Inpatient Hospital Care
If you need inpatient care, hospital insurance helps pay for up to 90 days in any Medicare-participating hospital during each benefit period. Hospital insurance pays for all covered services for the first 60 days, except for a deductible. For days 61 through 90, hospital insurance pays for all covered services except for a daily coinsurance amount. (Coinsurance is the portion of the bill that the beneficiary is required to pay even after the deductible is met.)
If you are out of the hospital for at least 60 days in a row, and then go back in, a new benefit period begins--your 90 days of coverage starts all over again and you pay another deductible.
What if you need more than 90 days of inpatient care during any benefit period? You can use some or all of your reserve days. Reserve days are an extra 60 hospital days you can use if your illness keeps you in the hospital for more than 90 days. You have only 60 reserve days in your lifetime, and you decide when you want to use them. For each reserve day you use, hospital insurance pays for all covered services except for a daily coinsurance amount.
Skilled Nursing Facility Care
If you need inpatient skilled nursing or rehabilitation services after a hospital stay and you meet certain other conditions, hospital insurance helps pay for up to 100 days in a Medicare-participating skilled nursing facility in each benefit period.
Hospital insurance pays for all covered services for the first 20 days. For the next 80 days, it pays for all covered services except for a daily coinsurance amount.
NOTE: It is important to know that Medicare does not pay for custodial care when that is the only kind of care that you need. Custodial care is the type of care many people receive in nursing homes. It is care that could be given by someone who is not medically skilled (for example, help with dressing, walking, or eating).
Home Health Care
If you are confined at home and meet certain other conditions, Medicare can pay the full approved cost of home health visits from a Medicare-participating home health agency. There is no limit to the number of covered visits you can have. If you need one or more of the covered services, then hospital insurance also covers part-time or intermittent services of home health aides, occupational therapy, physical therapy, medical social services, and medical supplies and equipment. A 20-percent copayment applies to covered durable medical equipment (e.g., wheelchairs and hospital beds).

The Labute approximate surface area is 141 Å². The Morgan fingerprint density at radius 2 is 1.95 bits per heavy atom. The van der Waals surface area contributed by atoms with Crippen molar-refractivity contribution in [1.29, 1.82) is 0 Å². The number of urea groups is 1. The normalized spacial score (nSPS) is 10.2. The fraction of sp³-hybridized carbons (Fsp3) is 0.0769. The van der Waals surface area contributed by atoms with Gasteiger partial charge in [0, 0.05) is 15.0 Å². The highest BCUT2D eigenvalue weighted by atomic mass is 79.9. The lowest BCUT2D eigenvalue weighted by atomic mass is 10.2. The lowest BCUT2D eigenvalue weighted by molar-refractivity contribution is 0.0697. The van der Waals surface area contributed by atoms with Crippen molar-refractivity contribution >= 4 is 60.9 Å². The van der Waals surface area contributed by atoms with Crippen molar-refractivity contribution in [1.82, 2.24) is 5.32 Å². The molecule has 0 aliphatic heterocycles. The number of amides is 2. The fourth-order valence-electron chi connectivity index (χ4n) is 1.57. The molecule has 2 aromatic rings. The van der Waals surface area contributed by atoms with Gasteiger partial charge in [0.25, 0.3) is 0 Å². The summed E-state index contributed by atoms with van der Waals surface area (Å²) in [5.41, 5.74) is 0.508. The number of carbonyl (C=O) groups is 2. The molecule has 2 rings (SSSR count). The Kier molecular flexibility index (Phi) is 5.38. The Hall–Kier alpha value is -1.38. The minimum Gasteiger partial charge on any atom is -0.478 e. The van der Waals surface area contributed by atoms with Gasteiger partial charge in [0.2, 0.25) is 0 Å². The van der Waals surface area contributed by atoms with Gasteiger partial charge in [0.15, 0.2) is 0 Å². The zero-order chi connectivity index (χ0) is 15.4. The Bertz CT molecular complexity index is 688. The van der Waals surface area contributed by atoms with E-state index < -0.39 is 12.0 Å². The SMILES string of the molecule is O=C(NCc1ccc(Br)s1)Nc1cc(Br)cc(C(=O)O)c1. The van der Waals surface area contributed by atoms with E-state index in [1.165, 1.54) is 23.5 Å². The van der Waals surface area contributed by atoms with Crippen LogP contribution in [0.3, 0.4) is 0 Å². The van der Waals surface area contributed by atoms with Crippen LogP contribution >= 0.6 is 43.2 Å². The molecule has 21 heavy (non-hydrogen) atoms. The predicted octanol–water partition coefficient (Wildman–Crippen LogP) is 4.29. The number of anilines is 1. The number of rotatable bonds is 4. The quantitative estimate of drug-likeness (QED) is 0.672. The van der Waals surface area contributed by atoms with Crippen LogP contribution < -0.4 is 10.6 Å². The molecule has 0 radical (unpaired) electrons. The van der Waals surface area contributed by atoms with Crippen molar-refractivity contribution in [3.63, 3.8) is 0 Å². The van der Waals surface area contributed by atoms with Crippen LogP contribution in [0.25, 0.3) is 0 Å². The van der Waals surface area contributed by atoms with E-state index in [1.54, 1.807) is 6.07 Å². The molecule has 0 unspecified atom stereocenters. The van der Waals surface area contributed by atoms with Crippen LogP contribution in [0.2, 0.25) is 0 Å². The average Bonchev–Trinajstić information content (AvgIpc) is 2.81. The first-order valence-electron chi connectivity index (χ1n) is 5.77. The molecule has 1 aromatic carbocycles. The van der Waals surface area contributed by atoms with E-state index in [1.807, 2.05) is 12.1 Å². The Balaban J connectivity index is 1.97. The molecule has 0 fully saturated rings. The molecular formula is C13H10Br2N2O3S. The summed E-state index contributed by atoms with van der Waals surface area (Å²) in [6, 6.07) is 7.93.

A hospice program provides pain relief and other support services for terminally ill people. Medicare hospital insurance can help pay for hospice care for terminally ill beneficiaries if the care is provided by a Medicare-certified hospice and certain other conditions are met.
Special benefit periods apply to hospice care. Hospital insurance can pay for hospice care for a maximum of two 90-day periods and one 30-day period and one extension period of indefinite duration when the patient is terminally ill.
Medical Insurance Benefits
Medicare medical insurance helps pay for doctor's services and many medical services and supplies that are not covered by the hospital insurance part of Medicare, such as ambulance services, outpatient hospital care, and X-rays.
Each year, before Medicare medical insurance begins paying for covered services, you must meet the annual medical insurance deductible. (A deductible is the amount a beneficiary must pay before Medicare begins paying.) After you meet that deductible, Medicare will generally pay 80 percent of the approved charges for covered services during the rest of the year.
Medicare provides basic health care coverage, but it doesn't pay all of your medical expenses. Here are examples of what Medicare does not pay for:
- custodial care--(This is care that could be given safely and reasonably by a person who is not medically skilled and that is given mainly to help the patient with daily living. Examples include help with walking, bathing, and dressing. Even if you are in a participating hospital or skilled nursing facility, or you are getting care from a participating home health agency, Medicare does not cover the cost of care if it is mainly custodial.)
- most nursing home care
- dental care and dentures
- routine checkups and the tests directly related to these checkups (except that some screening, Pap smears, and mammograms are
- most immunization shots (except Part B helps pay for flu and pneumonia shots)
- most prescription drugs
- routine foot care
- services outside the United States
- tests for, and the cost of, eyeglasses or hearing aids and personal comfort items, such as a phone or TV in your hospital room
Medicare beneficiaries may now choose how they'll receive hospital, doctor, and other health care services covered by the program. And, your choice may affect the amount of money you pay for these services. Most people use the traditional fee-for-service delivery system--visiting the hospital or doctor of their choice and paying a fee each time they use a service. But more and more people are turning to health maintenance organizations (HMOs) that feature comprehensive coverage of services offered by a network of health care providers. Medicare coverage is the same under both systems. The differences include how the benefits are delivered, how and when payment is made, and the amount of out-of-pocket expenses required.
Under fee-for-service systems, Medicare pays a set percentage of a beneficiary's hospital, doctor, and other health care expenses, and the beneficiary is responsible for certain deductibles and coinsurance payments (the portion of the bill Medicare does not pay). Most people covered under a fee-for-service Medicare plan also purchase private insurance usually called Medigap or have retiree coverage available from their former employer or union to supplement their Medicare coverage (see Page 16 17).